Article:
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The trap of social media

2019-03-11 22:37:22

Peregraf- Asrin Muhammad

Sakar was sitting inside the Sulaimanyah court with her mother, sadly and anxiously waiting to be called by the judge.

She is only 17; she met her boyfriend through social media, who is three years older than her. They started with love messages and now as a victim, she looks up to the court to support her.

“I loved him purely, he was always telling me that he cannot live without me, but I did not know he had another purpose and had not told me the truth,” Sakar told Peregraf.

After five months of exchanging messages on social media, what Sakar was afraid of has finally happened: her boyfriend obtained the private photos and videos of her, and he used them as a threat against Sakar.

Violence against girls and women on social media is viral. Several have been trapped by different bands and individuals as when they obtained private photos and videos, they asked for money in return so as not to publicly publish the private photos.

Kurdo Omar, the head of the General Directorate of Combating Violence against Women, explained to Peregraf that 80 percent of violence against women in the Kurdistan Region of Iraq take place via social media.

According to the directorate’s statistics, in the past year, 505 different types of violence against women have been reported, which is less compared to the year 2017 as 592 cases were reported. The cases included suicide, murdering, blazing,       and self-immolation.

Sakar preferred not to remain silent. Faced with threats, she went to the court in order to get out of the trap. 

She explains that at the beginning she only exchanged messages with her boyfriend, later it changed to pictures and videos, at night she would show herself nude to her boyfriend without knowing that he would be recording all the scenes.

Ever since, the boy threatened Sakar to publish the record to the public if she did not give him money, “This was driving me crazy, I gave him money several times, finally I admitted to my mother and went to court to file a suit.”

It has been six months, the Hotline started to work, which is available 24 hours for free, especially for those facing violence and looking for help. 

Jutiar Nasir, the head of Hotline told Peregraf: “Both women and men called us looking for help, but the number of women is more.” He added: “Anyone who is in need for immediate help, the employees of Directorate of Combating Violence against Women offer help.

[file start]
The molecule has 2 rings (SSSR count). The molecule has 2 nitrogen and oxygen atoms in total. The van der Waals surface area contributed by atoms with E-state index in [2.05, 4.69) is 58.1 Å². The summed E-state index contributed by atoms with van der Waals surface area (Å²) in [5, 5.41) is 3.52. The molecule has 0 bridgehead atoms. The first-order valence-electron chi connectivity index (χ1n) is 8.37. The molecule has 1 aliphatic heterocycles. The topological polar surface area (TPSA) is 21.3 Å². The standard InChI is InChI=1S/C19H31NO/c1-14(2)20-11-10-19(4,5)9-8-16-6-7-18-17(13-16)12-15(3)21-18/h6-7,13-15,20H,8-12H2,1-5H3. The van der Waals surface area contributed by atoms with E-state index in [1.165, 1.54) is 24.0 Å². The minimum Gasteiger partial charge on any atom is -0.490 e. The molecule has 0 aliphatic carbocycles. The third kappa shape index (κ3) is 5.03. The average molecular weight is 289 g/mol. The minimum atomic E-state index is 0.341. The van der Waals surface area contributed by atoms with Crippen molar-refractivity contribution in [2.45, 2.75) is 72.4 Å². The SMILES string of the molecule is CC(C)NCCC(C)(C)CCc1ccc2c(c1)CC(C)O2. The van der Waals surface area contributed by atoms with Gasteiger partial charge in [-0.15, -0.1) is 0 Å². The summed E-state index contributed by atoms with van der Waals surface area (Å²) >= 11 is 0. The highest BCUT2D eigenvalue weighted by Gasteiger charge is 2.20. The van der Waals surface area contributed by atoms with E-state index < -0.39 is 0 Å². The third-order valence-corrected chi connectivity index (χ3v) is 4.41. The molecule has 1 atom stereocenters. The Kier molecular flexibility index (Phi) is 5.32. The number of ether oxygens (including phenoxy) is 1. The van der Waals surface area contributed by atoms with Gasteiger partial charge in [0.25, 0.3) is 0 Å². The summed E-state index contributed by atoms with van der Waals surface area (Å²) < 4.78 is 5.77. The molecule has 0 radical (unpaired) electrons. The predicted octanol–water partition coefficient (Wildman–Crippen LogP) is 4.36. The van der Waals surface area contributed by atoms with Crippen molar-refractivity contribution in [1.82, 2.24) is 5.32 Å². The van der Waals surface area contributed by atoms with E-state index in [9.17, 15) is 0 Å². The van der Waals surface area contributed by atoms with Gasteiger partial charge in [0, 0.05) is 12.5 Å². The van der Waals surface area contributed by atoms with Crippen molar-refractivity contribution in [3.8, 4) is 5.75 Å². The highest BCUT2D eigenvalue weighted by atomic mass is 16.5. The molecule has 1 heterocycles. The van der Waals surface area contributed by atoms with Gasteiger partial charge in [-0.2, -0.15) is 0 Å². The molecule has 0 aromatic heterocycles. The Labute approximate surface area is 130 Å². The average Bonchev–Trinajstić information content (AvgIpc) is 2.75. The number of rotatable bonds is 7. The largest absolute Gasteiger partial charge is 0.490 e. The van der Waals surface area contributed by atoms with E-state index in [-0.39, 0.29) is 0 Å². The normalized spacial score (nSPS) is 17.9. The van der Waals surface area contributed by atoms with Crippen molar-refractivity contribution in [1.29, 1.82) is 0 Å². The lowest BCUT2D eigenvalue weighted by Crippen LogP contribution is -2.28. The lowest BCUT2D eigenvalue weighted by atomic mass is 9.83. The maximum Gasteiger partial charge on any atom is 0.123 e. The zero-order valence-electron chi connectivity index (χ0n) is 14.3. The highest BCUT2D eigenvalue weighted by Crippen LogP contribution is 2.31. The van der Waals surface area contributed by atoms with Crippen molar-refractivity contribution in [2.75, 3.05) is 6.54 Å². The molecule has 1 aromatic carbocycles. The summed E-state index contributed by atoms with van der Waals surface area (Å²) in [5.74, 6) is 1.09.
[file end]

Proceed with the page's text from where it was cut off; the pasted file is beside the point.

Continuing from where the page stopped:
In the Kurdistan Region of Iraq, there is a law to Combat Domestic Violence, which is used for violence cases. Also there is a law to Prevent the Misuse of Communication Devices, which can be used for the cases such as Sakar’s.

According to the articles of that law, if someone misused a communication device or the Internet for threatening, accusing, or leaking a chat, picture or message without permission, which causes damage to the honor of someone, the person might face five to six years of prison sentence, or fine from one to five million Iraqi Dinars, or one of the two sentences.

Hevar Ibrahim, the former head of Women’s Rights committee of the Kurdistan Parliament told Peregraf that the laws regarding violence against women are good however, “Executive authority do not apply the laws the way they exist.”

She also believes that Social Offices of the political parties in the Kurdistan Region are one of the main obstacles in front of the trail of women’s murders, “Solving women’s problems in a social way make a situation that the laws are not effective and women’s murderers are free.”

 In the Kurdistan Region there are some 150 organizations specialized to support and raise women’s awareness. Due to the financial crisis in the Kurdistan Region of Iran (KRG), there has been a reduction in the financial support given to them, hence many of the organizations have closed.

Hana Shwan, the head of the media department of women’s intellectual organization told Peregraf that cutting the financial support had a negative impact of decreasing their activities to raise women’s awareness to confront the violence against them.“

In the Kurdistan Region, there are four women's shelters located in Erbil, Sulaimanyah, Duhok and Garmyan to be used as hope for those women who live under threat. As for now, 875 women are living in those shelters.

“The shelters are a necessity in Kurdistan to protect women although they are also suffering from financial issues.”

Despite the difficulties and obstacles, there are many activities to reduce the rate of violence against women especially encouraging women to rely on the court.    

Sakar relies on the court to do something for her and take her out from the trouble as her loved one, once upon a time, is now in prison.

Inside the Sulaimanyah court, Sakar could not hide her grief, she was thinking about what the judge would say as she wished for the boy to be sentenced so that she is released from her anxiety.